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Mobile games have long been a divisive topic among gamers, with many a self proclaimed “hardcore” player banging on about how mobile games aren’t real games.
Given the deluge of Candy Crash clones and microtransaction-ridden messes, it’s an argument that isn’t entirely without merit, but it seems Bandai Namco are stepping up to create a mobile title that will appeal to the hardcore gamer and casual gent (or lady) alike. A noble cause, if ever there was one.
Dragon Ball Legends, in short, looks legit. It’s a mobile game, yes, but from the brief hands on time I had with the title, it’s a game that makes the best possible use out of being on mobile – it’s accessible, punchy, and really quite addictive.
As you might expect, the game is entirely played with the use on one finger and a series of swipes and taps – but that actually works in its favour, creating a kind of old school arcade fighter vibe that I wasn’t really expecting.
The game works thusly: You choose three characters (from a roster of six, though more will be added post launch). The first player to lose their three characters, loses the game.
Combat is simple. You’re thrown into a 3D arena (not unlike Xenoverse), where all you have to do is tap the screen to perform standard attacks, and swipe to dodge.
Of course, if all you wanted to do was tap and swipe you could just sit on Tinder, but Dragon Ball Legends is a little more interesting than that – you also head into battle with a number of cards, accessible on the bottom of the screen. These cards act as special attacks (buffs, dashes, projectiles and the like), and can be strung together – along with standard attacks – to create satisfying combos.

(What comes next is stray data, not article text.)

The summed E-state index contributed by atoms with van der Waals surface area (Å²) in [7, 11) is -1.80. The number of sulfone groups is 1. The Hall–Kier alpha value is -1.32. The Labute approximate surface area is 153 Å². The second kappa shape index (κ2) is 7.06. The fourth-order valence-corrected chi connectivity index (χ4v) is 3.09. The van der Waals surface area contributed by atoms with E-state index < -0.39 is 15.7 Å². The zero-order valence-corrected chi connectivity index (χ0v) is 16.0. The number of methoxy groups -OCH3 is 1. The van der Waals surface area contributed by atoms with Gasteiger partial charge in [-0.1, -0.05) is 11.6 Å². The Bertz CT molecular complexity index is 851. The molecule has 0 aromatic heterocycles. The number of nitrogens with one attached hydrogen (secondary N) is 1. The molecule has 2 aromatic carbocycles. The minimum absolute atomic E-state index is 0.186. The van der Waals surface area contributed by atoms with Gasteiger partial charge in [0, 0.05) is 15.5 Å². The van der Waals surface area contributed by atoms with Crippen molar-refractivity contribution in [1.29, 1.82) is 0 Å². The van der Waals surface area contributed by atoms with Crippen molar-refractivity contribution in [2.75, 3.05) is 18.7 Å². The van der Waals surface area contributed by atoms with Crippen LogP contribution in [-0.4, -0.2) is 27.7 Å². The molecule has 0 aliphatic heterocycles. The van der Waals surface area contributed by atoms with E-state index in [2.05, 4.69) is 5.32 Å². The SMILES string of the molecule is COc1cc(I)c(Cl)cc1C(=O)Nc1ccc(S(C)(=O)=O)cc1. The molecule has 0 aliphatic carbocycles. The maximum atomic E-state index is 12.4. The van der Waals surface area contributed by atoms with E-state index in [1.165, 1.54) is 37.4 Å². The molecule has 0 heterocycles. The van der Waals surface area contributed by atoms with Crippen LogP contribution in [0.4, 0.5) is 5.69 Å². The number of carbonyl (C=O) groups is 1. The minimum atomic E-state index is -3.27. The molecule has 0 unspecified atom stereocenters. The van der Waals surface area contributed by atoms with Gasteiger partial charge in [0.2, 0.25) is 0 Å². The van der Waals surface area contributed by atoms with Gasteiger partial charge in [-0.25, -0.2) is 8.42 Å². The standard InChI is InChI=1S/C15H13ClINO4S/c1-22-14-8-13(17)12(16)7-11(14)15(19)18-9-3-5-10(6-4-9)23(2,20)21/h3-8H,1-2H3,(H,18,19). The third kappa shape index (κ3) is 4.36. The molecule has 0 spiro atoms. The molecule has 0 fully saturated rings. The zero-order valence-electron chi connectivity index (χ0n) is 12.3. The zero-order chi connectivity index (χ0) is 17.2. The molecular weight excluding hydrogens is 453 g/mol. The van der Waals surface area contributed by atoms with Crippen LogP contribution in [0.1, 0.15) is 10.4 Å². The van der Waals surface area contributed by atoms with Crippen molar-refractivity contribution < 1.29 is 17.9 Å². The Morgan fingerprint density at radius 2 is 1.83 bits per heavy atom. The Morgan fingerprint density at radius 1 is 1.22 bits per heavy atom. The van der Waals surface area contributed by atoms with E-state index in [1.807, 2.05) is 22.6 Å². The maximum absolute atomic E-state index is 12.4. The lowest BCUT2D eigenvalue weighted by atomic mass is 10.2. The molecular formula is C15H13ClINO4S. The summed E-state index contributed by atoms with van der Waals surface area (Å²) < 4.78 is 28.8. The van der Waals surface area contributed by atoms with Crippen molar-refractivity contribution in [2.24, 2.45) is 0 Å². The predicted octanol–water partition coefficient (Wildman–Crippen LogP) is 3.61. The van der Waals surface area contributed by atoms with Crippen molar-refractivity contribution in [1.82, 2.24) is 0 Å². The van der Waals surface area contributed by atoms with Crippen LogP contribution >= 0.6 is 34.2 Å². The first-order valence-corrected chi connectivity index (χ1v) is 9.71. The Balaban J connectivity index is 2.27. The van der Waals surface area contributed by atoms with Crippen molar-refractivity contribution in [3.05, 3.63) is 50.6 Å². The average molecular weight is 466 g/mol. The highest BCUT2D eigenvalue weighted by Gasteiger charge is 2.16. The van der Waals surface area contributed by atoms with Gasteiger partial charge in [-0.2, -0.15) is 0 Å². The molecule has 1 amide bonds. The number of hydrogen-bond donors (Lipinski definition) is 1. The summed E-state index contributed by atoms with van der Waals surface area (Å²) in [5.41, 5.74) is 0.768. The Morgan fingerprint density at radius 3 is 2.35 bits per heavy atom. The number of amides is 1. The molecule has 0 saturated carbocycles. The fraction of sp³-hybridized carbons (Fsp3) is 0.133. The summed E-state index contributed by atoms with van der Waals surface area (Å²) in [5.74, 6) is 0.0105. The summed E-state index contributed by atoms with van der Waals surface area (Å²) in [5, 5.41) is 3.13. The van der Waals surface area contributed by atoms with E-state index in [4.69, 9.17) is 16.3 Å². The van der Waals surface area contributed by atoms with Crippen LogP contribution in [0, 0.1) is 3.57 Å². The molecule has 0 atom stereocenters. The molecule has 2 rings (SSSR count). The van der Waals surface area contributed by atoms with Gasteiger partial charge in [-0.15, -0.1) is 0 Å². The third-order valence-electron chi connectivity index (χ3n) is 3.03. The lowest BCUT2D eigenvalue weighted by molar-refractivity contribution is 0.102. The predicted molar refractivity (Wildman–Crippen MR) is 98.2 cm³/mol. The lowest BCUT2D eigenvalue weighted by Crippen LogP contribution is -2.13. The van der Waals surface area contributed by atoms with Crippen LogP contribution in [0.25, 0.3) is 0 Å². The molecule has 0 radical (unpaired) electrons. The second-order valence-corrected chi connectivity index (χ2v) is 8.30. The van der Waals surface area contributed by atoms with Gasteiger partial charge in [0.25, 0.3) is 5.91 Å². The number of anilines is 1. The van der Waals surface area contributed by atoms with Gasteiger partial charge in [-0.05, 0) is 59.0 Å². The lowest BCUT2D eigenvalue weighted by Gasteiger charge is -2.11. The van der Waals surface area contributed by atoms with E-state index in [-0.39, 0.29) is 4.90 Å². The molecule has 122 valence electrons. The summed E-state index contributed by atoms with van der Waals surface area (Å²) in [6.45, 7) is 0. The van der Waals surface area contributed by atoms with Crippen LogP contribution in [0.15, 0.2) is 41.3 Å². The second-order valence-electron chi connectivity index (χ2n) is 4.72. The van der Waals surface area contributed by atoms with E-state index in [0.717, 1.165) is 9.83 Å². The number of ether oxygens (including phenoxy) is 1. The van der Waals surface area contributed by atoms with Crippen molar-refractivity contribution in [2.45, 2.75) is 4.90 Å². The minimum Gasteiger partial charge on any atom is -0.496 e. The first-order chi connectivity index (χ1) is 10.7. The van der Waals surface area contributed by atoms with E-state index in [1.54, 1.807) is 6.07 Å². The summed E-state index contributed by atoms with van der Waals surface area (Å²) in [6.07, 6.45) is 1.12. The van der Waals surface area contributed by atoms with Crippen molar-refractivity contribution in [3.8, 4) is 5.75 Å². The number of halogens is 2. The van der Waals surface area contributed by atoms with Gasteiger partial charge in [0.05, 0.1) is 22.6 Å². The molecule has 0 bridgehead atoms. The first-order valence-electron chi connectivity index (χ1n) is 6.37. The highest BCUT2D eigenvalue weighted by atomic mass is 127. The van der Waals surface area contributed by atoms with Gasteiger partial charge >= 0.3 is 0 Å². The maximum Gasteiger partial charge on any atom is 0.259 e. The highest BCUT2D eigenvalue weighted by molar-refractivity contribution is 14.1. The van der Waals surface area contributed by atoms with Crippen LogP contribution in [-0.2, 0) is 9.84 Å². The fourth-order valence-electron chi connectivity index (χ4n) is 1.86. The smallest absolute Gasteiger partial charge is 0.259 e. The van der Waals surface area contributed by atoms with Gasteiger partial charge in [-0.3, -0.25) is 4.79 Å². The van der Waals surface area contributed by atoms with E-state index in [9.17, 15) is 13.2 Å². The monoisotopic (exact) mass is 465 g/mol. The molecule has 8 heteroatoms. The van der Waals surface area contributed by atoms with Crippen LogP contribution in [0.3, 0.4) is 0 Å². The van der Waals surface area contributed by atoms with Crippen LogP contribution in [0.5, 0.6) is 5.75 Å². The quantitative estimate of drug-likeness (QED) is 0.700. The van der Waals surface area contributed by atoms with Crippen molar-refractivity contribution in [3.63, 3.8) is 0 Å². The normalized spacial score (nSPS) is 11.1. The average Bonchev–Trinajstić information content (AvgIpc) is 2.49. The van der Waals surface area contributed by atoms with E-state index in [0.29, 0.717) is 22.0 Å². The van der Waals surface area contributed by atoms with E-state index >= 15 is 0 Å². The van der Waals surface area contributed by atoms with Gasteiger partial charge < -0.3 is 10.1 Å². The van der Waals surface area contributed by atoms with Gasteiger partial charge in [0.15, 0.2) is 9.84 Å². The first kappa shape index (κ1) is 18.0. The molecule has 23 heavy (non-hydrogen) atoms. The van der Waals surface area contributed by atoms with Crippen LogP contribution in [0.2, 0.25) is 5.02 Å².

You’ll only have five cards on screen at any time, and using a card randomly generates the next one, so you’re never guaranteed the ability to spam the same move or combo, which is a nice touch.
Use of cards also depletes your energy – you have 100 and for example, using a dash will use 20 of that, while a more powerful attack may use somewhere around 50. This energy does refill slowly during battle, but if you go crazy and use tons of cards in one combo, you’ll have to cool off and wait for that energy to recharge before the next big attack.
There’s also a giant super duper move that does massive damage, because obviously – this is a Dragon Ball game, after all.
It’s a wonderfully simple system that anyone can pick up and play, though I’ve no doubt that after launch there will be players who learn to master devastating chains of attacks, it’s good to know that all players will be on fairly common ground, given the random nature of the card attacks.
If the gameplay itself is simple though, the tech behind is anything but. During the game’s reveal, much hubbub was made of the fact that the online multiplayer will be powered by the Google Cloud Platform – essentially one massive server that means no regional restrictions, and smooth, lag free gameplay between players (real players, not “player data”, we’ve been promised).
We were told the Google Cloud Platform is five times bigger than the internet, whatever that means, but credit where credit’s due: when playing the PvP mode, everything ran extremely smoothly, without so much as a hint of lag.
Of course, a bunch of journalists playing in the same building is hardly as big of a strain as, say, a global launch, so I’m probably gonna have to reserve any opinions on the quality of the PvP mode and the Cloud Platform until after launch, but I’m really hoping it goes well.
The team behind Dragon Ball Legends have clearly put a lot of work into creating a mobile game that still feels like a proper, high quality Dragon Ball title. There’s even a story mode on the way, and a separate mode that lets players reenact the biggest fights from across the show’s history, though we didn’t get a look at those.
Basically, if the Google Cloud Platform can handle global PvP like it claims it can, you should be very, very excited to get your hands (or finger) on Dragon Ball Legends.
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